For young roping athletes, Cactus took the design one step further and developed a youth rope with the exact traits of the HOOey Calf Rope. The HOOey Youth Rope is also 100 percent poly and offers ropers the perfect balance and size for fun or competition.

Cactus Ropes products are used by top athletes like Trevor Brazile, Chad Masters and Clay O’Brien Cooper, just to name a few. Cactus Ropes is part of the Pro Equine Group, which includes Cactus Gear, Cactus Saddlery, Fastback Ropes and HeelOMatic.

To find a retailer near you, visit


Jarrett taking business to NFR

2005 All-Around World Champion Ryan Jarrett

For information (660) 254-1900
Contact Ted Harbin

Jarrett taking business to NFR
COMANCHE, Okla. – Ryan Jarrett is a cowboy, and rodeo is his business.

Right now, business is good. Jarrett, the 2005 all-around world champion from Comanche, will return to the Wrangler National Finals Rodeo for the eighth qualification of his career. While in Las Vegas for the Dec. 5-14 championship, Jarrett hopes to collect his fair share of the $6.25 million purse.

“Each and every year, I try to rodeo a little smarter,” said Jarrett, originally from Summerville, Ga., now living in southern Oklahoma with his wife, Shy-Anne. “It doesn’t always seem to work that way. My plan when I start the year is to go to rodeos I feel comfortable at and where I dang sure know we’ll rope good calves.

“I came through alright, but I didn’t get the finals made until the last two weeks of the season.”

The rodeo season is cyclical, meaning it wraps around itself. The 2013 regular season lasted from Oct. 1, 2012, to Sept. 30, 2013, but the world championship doesn’t take place until early December. Jarrett kicked off his campaign by winning a share of the title at the rodeo in Allen, Texas, last November. He was still trying to secure every dollar in this September to remain one of the top 15 on the money list to secure his place in the Nevada desert.

“The first couple of years when I was behind the eight ball coming down to the wire, it was a lot more stressful,” he said. “I kind of know what it takes to get there, and it’s a long road. You just have to bear down and get it done.”

That gives Jarrett a distinct advantage. He turned pro in time for the 2004 season, then won the coveted all-around gold buckle a year later by winning more money than any other cowboy competing in multiple events. As a businessman, he understands all the components that go into being a successful cowboy.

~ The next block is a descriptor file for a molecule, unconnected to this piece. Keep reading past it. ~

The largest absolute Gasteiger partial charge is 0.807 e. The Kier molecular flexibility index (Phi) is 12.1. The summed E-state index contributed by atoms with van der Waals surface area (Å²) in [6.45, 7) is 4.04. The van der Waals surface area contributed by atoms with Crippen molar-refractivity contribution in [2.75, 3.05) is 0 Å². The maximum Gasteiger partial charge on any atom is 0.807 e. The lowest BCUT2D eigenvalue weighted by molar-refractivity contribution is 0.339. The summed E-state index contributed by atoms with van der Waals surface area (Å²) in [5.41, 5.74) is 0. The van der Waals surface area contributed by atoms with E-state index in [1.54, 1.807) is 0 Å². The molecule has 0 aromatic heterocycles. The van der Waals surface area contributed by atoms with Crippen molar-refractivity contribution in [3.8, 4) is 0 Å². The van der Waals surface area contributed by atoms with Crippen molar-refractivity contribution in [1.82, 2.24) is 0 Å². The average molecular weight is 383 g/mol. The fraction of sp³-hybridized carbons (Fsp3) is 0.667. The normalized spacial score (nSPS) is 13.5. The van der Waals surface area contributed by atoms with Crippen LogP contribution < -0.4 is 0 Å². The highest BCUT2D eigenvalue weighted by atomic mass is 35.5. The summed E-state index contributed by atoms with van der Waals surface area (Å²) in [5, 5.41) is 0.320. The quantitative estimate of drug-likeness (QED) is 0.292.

In all, he won six event titles in 2013, four of which were in tie-down roping; he added all-around championships in Bennington, Kan., and Great Falls, Mont. – two of a few rodeos in which he also competed in steer wrestling. When Jarrett won the world title eight seasons ago, he qualified for the NFR in both tie-down roping and steer wrestling. Will he ever try to take his bulldogging skills back to Vegas?

“I don’t own a horse, and a lot of the bigger rodeos have back-to-back runs, and that really hurts a bulldogger that doesn’t own a horse and that ropes calves as a priority,” Jarrett said. “You’re never sure how you’re going to fit with the horse and how it’s going to work in consecutive runs.”

Horsepower is vital in rodeo. Cowboys need a lot of help from their equine partners, especially if they hope to compete at an elite level. For years, he leaned on the assistance of Country, which he has ridden at numerous NFRs. This year, though, Country is on injured reserve and will miss the finale; Jarrett will lean on a borrowed horse named Hippie.

“I rode that horse quite a bit two years ago,” Jarrett said. “Hippie’s been around quite a bit. He’s a winner. He’s a top-shelf kind of a horse, and the NFR is kind of his set-up.”